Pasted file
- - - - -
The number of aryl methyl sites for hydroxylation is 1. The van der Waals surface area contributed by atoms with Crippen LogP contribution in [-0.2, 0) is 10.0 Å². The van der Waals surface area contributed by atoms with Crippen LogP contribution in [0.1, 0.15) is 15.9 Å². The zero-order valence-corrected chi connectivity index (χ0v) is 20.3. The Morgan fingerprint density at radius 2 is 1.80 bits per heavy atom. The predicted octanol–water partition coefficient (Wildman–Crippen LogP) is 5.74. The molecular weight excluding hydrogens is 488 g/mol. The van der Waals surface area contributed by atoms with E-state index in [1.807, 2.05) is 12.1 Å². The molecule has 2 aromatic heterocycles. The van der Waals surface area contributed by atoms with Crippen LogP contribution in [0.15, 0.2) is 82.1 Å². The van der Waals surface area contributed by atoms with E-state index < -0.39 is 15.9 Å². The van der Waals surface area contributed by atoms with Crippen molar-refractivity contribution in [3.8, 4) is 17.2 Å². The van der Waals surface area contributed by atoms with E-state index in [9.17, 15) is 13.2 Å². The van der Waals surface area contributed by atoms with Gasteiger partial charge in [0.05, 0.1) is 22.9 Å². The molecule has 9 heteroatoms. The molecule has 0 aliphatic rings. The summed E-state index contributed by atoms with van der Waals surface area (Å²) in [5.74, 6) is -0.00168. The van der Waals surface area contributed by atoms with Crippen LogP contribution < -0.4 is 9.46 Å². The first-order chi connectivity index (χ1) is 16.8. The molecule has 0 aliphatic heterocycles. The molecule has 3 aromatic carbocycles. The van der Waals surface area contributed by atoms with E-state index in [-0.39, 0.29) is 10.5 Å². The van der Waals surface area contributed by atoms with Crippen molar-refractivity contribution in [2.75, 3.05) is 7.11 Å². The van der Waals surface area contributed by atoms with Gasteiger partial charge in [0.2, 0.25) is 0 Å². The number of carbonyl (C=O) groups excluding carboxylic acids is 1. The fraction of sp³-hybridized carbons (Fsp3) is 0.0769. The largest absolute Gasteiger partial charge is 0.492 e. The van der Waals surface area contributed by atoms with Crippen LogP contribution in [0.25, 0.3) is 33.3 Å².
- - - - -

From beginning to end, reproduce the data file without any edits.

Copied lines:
The number of aryl methyl sites for hydroxylation is 1. The van der Waals surface area contributed by atoms with Crippen LogP contribution in [-0.2, 0) is 10.0 Å². The van der Waals surface area contributed by atoms with Crippen LogP contribution in [0.1, 0.15) is 15.9 Å². The zero-order valence-corrected chi connectivity index (χ0v) is 20.3. The Morgan fingerprint density at radius 2 is 1.80 bits per heavy atom. The predicted octanol–water partition coefficient (Wildman–Crippen LogP) is 5.74. The molecular weight excluding hydrogens is 488 g/mol. The van der Waals surface area contributed by atoms with E-state index in [1.807, 2.05) is 12.1 Å². The molecule has 2 aromatic heterocycles. The van der Waals surface area contributed by atoms with Crippen LogP contribution in [0.15, 0.2) is 82.1 Å². The van der Waals surface area contributed by atoms with E-state index < -0.39 is 15.9 Å². The van der Waals surface area contributed by atoms with Crippen molar-refractivity contribution in [3.8, 4) is 17.2 Å². The van der Waals surface area contributed by atoms with E-state index in [9.17, 15) is 13.2 Å². The van der Waals surface area contributed by atoms with Gasteiger partial charge in [0.05, 0.1) is 22.9 Å². The molecule has 9 heteroatoms. The molecule has 0 aliphatic rings. The summed E-state index contributed by atoms with van der Waals surface area (Å²) in [5.74, 6) is -0.00168. The van der Waals surface area contributed by atoms with Crippen LogP contribution < -0.4 is 9.46 Å². The first-order chi connectivity index (χ1) is 16.8. The molecule has 0 aliphatic heterocycles. The molecule has 3 aromatic carbocycles. The van der Waals surface area contributed by atoms with E-state index in [-0.39, 0.29) is 10.5 Å². The van der Waals surface area contributed by atoms with Crippen molar-refractivity contribution in [2.75, 3.05) is 7.11 Å². The van der Waals surface area contributed by atoms with Gasteiger partial charge in [0.2, 0.25) is 0 Å². The number of carbonyl (C=O) groups excluding carboxylic acids is 1. The fraction of sp³-hybridized carbons (Fsp3) is 0.0769. The largest absolute Gasteiger partial charge is 0.492 e. The van der Waals surface area contributed by atoms with Crippen LogP contribution in [0.25, 0.3) is 33.3 Å².